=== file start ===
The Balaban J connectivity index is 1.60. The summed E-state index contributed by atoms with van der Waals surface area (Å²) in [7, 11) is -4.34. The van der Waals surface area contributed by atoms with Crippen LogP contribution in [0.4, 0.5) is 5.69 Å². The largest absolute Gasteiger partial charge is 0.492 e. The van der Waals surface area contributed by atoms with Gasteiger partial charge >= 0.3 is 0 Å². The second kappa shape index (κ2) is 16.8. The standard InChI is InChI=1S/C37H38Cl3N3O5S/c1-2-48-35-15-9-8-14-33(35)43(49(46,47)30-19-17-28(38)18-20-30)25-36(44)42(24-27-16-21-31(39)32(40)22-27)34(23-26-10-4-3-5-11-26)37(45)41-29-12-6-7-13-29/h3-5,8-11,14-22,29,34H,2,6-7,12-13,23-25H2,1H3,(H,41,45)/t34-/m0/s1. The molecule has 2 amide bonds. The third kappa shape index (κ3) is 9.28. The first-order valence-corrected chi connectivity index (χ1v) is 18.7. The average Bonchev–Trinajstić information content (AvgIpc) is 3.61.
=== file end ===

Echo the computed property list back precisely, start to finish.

The Balaban J connectivity index is 1.60. The summed E-state index contributed by atoms with van der Waals surface area (Å²) in [7, 11) is -4.34. The van der Waals surface area contributed by atoms with Crippen LogP contribution in [0.4, 0.5) is 5.69 Å². The largest absolute Gasteiger partial charge is 0.492 e. The van der Waals surface area contributed by atoms with Gasteiger partial charge >= 0.3 is 0 Å². The second kappa shape index (κ2) is 16.8. The standard InChI is InChI=1S/C37H38Cl3N3O5S/c1-2-48-35-15-9-8-14-33(35)43(49(46,47)30-19-17-28(38)18-20-30)25-36(44)42(24-27-16-21-31(39)32(40)22-27)34(23-26-10-4-3-5-11-26)37(45)41-29-12-6-7-13-29/h3-5,8-11,14-22,29,34H,2,6-7,12-13,23-25H2,1H3,(H,41,45)/t34-/m0/s1. The molecule has 2 amide bonds. The third kappa shape index (κ3) is 9.28. The first-order valence-corrected chi connectivity index (χ1v) is 18.7. The average Bonchev–Trinajstić information content (AvgIpc) is 3.61.